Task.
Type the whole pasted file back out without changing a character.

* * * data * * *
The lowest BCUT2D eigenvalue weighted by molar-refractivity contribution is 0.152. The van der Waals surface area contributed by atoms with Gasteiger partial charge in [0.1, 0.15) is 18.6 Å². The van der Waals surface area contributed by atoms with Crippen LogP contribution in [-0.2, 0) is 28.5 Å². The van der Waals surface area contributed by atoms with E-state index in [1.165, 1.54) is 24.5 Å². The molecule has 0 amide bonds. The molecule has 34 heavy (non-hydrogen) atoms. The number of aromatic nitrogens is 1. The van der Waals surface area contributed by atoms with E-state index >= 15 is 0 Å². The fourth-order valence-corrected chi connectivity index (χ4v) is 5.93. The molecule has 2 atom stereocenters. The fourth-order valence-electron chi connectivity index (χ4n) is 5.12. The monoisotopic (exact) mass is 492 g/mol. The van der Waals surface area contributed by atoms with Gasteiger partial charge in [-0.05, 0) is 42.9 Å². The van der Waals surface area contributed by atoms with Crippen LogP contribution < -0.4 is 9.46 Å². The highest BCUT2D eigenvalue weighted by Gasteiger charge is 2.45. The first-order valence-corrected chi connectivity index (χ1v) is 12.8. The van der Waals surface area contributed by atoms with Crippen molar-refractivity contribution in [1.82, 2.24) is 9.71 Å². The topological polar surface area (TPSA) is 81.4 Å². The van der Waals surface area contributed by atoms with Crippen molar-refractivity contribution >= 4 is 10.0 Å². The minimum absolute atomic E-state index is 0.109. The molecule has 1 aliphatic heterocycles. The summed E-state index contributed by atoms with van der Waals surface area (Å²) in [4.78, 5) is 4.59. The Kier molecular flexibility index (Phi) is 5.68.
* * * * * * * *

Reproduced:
The lowest BCUT2D eigenvalue weighted by molar-refractivity contribution is 0.152. The van der Waals surface area contributed by atoms with Gasteiger partial charge in [0.1, 0.15) is 18.6 Å². The van der Waals surface area contributed by atoms with Crippen LogP contribution in [-0.2, 0) is 28.5 Å². The van der Waals surface area contributed by atoms with E-state index in [1.165, 1.54) is 24.5 Å². The molecule has 0 amide bonds. The molecule has 34 heavy (non-hydrogen) atoms. The number of aromatic nitrogens is 1. The van der Waals surface area contributed by atoms with E-state index >= 15 is 0 Å². The fourth-order valence-corrected chi connectivity index (χ4v) is 5.93. The molecule has 2 atom stereocenters. The fourth-order valence-electron chi connectivity index (χ4n) is 5.12. The monoisotopic (exact) mass is 492 g/mol. The van der Waals surface area contributed by atoms with Gasteiger partial charge in [-0.05, 0) is 42.9 Å². The van der Waals surface area contributed by atoms with Crippen LogP contribution < -0.4 is 9.46 Å². The highest BCUT2D eigenvalue weighted by Gasteiger charge is 2.45. The first-order valence-corrected chi connectivity index (χ1v) is 12.8. The van der Waals surface area contributed by atoms with Crippen molar-refractivity contribution in [1.82, 2.24) is 9.71 Å². The topological polar surface area (TPSA) is 81.4 Å². The van der Waals surface area contributed by atoms with Crippen molar-refractivity contribution >= 4 is 10.0 Å². The minimum absolute atomic E-state index is 0.109. The molecule has 1 aliphatic heterocycles. The summed E-state index contributed by atoms with van der Waals surface area (Å²) in [4.78, 5) is 4.59. The Kier molecular flexibility index (Phi) is 5.68.